If you have been following my recent high-output/multi-emitter light reviews recently, you may have noticed some discussion (on my part) of the accuracy of my standard lux light meter for throw measures.
I have a custom set-up with a permanently-mounted sensor for my lightbox, where I continually monitor the internal calibration for my relative output measures. I derived estimated lumen conversions from that setup using the method discussed here: How to convert Selfbuilt's Lightbox values to Lumens
But in terms of direct beam intensity measures and beam distance, I have been using one of the inexpensive lux lightmeters available at a number of deal sites (the common Ceto model). The problem with these sorts of meters is you never know how good their internal calibration is. Note that all meters will go off calibration with time, but I can compensate for that with my reference standards. I recently picked up a second inexpensive meter (the V&A VA800), and found it typically gave ~15% higher lux readings than my long-standing Ceto meter.
As a result, I decide the break open the piggy bank and get a good quality Extech light meter (the EA31 in this case). But I also paid the extra $75 to have its specific calibration tested and certified according to NIST standards.
Note that there is nothing magical about NIST certification - it just means this specific unit has been tested (and tuned if necessary) so that its calibration matches an agreed-upon reference standard. But I do have a nifty looking calibration certificate (good for one year). Again, all meters will drift out of calibration over time, but at least I have a good starting point with this meter - and I can monitor its performance over time to reference standards I've set up.
The other thing I've done recently is to invest in a copy of the ANSI FL-1 testing standard. The actual standard is a protected document, and details the laboratory methodology used for testing (available from NEMA for $60). Although I am most definitely not a proper laboratory, I can at least try to follow the methodology as closely as I can in my testing. The details matter here - the closer I can replicate testing conditions, the more consistent my results will be.
Up until now, I've been working back from intensity measures at 5m (for convenience sake) using my old Ceto meter. From now on, all beam measures will be taken at the full 10m distance and worked back, using the NIST-certified Extech EA31 meter. To designate this change, I will be color-coding my summary tables with orange-highlights for the new measures.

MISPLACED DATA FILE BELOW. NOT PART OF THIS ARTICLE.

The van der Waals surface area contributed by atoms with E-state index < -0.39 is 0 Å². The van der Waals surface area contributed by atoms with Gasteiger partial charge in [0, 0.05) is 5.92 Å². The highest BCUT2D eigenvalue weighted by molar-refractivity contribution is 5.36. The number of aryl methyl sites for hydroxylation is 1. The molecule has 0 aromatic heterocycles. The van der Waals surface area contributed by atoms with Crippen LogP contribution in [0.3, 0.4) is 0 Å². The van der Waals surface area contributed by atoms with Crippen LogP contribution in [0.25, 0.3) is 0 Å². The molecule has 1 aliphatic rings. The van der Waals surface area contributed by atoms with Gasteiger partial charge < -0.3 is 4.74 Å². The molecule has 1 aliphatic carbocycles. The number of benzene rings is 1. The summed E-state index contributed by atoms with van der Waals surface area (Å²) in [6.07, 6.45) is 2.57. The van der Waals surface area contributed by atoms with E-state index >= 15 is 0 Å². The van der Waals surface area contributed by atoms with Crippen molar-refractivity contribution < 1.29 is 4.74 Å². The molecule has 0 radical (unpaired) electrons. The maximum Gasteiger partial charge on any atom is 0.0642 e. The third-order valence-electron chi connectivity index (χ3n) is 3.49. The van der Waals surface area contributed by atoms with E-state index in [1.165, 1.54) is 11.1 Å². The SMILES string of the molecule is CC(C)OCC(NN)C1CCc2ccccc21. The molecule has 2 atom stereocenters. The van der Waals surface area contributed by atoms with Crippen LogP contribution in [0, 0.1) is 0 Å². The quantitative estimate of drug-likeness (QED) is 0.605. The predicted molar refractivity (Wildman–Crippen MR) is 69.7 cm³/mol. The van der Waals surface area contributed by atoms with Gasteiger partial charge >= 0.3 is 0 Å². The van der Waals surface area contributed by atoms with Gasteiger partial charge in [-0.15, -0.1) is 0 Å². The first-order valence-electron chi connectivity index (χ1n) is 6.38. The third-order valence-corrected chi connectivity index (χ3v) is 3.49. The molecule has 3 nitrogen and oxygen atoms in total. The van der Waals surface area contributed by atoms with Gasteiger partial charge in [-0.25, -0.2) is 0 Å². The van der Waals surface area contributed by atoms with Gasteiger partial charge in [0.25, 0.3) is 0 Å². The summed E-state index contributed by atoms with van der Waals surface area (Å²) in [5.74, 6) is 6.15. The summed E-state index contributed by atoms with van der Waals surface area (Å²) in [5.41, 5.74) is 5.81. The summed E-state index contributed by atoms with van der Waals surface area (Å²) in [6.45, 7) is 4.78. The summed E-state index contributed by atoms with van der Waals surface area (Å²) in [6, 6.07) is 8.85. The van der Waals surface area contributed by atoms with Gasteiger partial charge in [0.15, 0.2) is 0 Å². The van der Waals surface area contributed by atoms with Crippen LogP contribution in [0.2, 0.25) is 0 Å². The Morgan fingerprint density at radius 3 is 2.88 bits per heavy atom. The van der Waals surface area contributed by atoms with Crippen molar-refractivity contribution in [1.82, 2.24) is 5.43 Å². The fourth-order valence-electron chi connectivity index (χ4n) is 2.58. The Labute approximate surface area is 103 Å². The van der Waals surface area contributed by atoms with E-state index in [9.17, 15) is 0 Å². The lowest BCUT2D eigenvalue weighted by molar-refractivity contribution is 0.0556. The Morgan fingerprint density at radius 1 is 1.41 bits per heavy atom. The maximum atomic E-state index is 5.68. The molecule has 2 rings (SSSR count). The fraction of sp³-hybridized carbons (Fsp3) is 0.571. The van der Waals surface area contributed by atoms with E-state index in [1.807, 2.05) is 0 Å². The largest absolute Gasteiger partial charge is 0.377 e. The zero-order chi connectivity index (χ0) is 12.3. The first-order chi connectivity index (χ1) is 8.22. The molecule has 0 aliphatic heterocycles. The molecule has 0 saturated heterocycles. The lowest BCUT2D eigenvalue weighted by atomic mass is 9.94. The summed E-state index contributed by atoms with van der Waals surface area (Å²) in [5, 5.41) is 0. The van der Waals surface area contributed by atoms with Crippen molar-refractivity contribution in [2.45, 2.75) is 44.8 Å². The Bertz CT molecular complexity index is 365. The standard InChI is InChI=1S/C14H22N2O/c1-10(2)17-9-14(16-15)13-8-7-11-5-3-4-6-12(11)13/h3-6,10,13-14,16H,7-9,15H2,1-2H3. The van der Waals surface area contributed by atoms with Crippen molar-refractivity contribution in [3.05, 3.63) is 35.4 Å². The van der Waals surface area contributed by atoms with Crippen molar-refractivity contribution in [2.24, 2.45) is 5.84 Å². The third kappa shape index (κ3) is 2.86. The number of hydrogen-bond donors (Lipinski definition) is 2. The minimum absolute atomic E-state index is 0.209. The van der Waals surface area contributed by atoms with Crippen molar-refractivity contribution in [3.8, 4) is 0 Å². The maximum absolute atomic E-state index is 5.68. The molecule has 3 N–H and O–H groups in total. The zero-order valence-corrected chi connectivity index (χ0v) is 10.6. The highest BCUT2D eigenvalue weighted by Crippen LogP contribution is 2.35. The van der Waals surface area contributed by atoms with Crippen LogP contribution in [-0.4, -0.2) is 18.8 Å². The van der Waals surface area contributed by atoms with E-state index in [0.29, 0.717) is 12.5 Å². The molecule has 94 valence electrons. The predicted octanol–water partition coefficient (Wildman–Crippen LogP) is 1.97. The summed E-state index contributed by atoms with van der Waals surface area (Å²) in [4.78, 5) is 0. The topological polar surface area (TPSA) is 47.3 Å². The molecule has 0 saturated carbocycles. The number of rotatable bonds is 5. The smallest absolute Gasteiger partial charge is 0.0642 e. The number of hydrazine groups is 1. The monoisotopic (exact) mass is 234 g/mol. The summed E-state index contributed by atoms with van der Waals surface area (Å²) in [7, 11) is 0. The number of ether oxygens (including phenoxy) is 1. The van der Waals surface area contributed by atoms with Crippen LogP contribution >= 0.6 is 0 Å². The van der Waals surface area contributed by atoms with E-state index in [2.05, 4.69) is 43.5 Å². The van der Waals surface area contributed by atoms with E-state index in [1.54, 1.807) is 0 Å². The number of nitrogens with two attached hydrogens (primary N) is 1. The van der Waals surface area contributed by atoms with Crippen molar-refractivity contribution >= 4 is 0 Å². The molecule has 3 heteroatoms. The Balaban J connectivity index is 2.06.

Below is a comparison of my high output lights, broken down by single or multiple emitters. Let's see how the new meter and methodology compares. Note: blue is the old Ceto meter, orange is the new EA31-NIST meter.
I'm showing the percent change for each light, as I believe it is instructive. I know from directly comparing various lights using the same technique that my Extech EA31-NIST reports about ~10-12% brighter than my Ceto meter (and ~3-5% dimmer than my V&A VA800 meter).
However, when using this new 10m measuring distance, I am seeing anywhere from ~10-25% increase in raw lux measures (converted back to 1m). In particular, the multi-emitter lights are all showing a fairly consistent 21-26% increase in beam intensity. I suspect a big part of the reason for this is how long it takes the beams to fully converge in multi-emitter lights - 5m just wasn't enough. This is likely also a contributing factor for some of the higher output single-emitter lights.
The other factor is the larger hotspot when projected to 10m - this gives me more opportunity to hunt around for the area of peak intensity. Recall that the ANSI FL-1 standard for beam intensity/distance is based on absolute peak values. I suspect some of my earlier 5m measures were lower because the diffuser cup over the light meter sensor was integrating too wide an area.
You can really see this effect on aspherics - my peak intensity measures from regional hotspots are much higher now (one example is shown above). That said, I believe you really need to go out to 30m to get a true measure of aspherics - these 10m readings are just too heavily influenced by those hotspots. But it illustrates the principle of why some lights are increasing in intensity readings at 10m compared to 5m.
I will begin updating all my tables in upcoming reviews with the new measures, and wanted to provide a reference here for those who were curious about the change.
Keep in mind one thing hasn't changed – I typically only have one sample of each light I test. ANSI FL-1 requires a minimum of 3 lights be tested for beam intensity/distance (under fully controlled conditions). As always, you should NOT take my results as representative of a given model. It is simply the most accurate picture that I can provide of the one given sample in my possession.